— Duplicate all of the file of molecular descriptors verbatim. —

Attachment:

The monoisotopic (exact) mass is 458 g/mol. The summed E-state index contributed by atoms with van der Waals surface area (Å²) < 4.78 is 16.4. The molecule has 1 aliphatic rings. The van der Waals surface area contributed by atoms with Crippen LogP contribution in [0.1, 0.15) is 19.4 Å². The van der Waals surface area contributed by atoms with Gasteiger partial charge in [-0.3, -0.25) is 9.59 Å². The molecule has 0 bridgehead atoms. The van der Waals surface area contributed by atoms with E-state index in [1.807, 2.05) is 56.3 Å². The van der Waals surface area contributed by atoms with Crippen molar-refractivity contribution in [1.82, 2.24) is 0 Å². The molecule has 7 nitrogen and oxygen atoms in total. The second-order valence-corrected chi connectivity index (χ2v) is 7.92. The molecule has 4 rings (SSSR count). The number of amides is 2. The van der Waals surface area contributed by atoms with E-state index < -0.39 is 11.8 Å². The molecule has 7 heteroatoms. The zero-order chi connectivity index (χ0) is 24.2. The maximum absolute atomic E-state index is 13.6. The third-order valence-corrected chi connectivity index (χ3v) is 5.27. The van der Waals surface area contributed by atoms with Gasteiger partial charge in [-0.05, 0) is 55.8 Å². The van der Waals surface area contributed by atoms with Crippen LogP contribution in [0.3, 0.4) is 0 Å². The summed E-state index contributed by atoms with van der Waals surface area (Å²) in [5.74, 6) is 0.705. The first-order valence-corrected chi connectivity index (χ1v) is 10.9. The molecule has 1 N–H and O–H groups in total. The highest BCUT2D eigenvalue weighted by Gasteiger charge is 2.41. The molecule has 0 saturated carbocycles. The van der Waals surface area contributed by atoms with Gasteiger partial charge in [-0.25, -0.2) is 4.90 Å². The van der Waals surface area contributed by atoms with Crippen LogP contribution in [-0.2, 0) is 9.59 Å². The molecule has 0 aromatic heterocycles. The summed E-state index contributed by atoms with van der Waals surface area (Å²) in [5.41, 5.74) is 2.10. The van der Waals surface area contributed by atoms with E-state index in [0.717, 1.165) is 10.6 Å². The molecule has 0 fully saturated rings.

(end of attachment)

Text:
The monoisotopic (exact) mass is 458 g/mol. The summed E-state index contributed by atoms with van der Waals surface area (Å²) < 4.78 is 16.4. The molecule has 1 aliphatic rings. The van der Waals surface area contributed by atoms with Crippen LogP contribution in [0.1, 0.15) is 19.4 Å². The van der Waals surface area contributed by atoms with Gasteiger partial charge in [-0.3, -0.25) is 9.59 Å². The molecule has 0 bridgehead atoms. The van der Waals surface area contributed by atoms with E-state index in [1.807, 2.05) is 56.3 Å². The van der Waals surface area contributed by atoms with Crippen molar-refractivity contribution in [1.82, 2.24) is 0 Å². The molecule has 7 nitrogen and oxygen atoms in total. The second-order valence-corrected chi connectivity index (χ2v) is 7.92. The molecule has 4 rings (SSSR count). The number of amides is 2. The van der Waals surface area contributed by atoms with E-state index < -0.39 is 11.8 Å². The molecule has 7 heteroatoms. The zero-order chi connectivity index (χ0) is 24.2. The maximum absolute atomic E-state index is 13.6. The third-order valence-corrected chi connectivity index (χ3v) is 5.27. The van der Waals surface area contributed by atoms with Gasteiger partial charge in [-0.05, 0) is 55.8 Å². The van der Waals surface area contributed by atoms with Crippen LogP contribution in [0.3, 0.4) is 0 Å². The summed E-state index contributed by atoms with van der Waals surface area (Å²) in [5.74, 6) is 0.705. The first-order valence-corrected chi connectivity index (χ1v) is 10.9. The molecule has 1 N–H and O–H groups in total. The highest BCUT2D eigenvalue weighted by Gasteiger charge is 2.41. The molecule has 0 saturated carbocycles. The van der Waals surface area contributed by atoms with Gasteiger partial charge in [-0.25, -0.2) is 4.90 Å². The van der Waals surface area contributed by atoms with Crippen LogP contribution in [-0.2, 0) is 9.59 Å². The molecule has 0 aromatic heterocycles. The summed E-state index contributed by atoms with van der Waals surface area (Å²) in [5.41, 5.74) is 2.10. The van der Waals surface area contributed by atoms with E-state index in [0.717, 1.165) is 10.6 Å². The molecule has 0 fully saturated rings.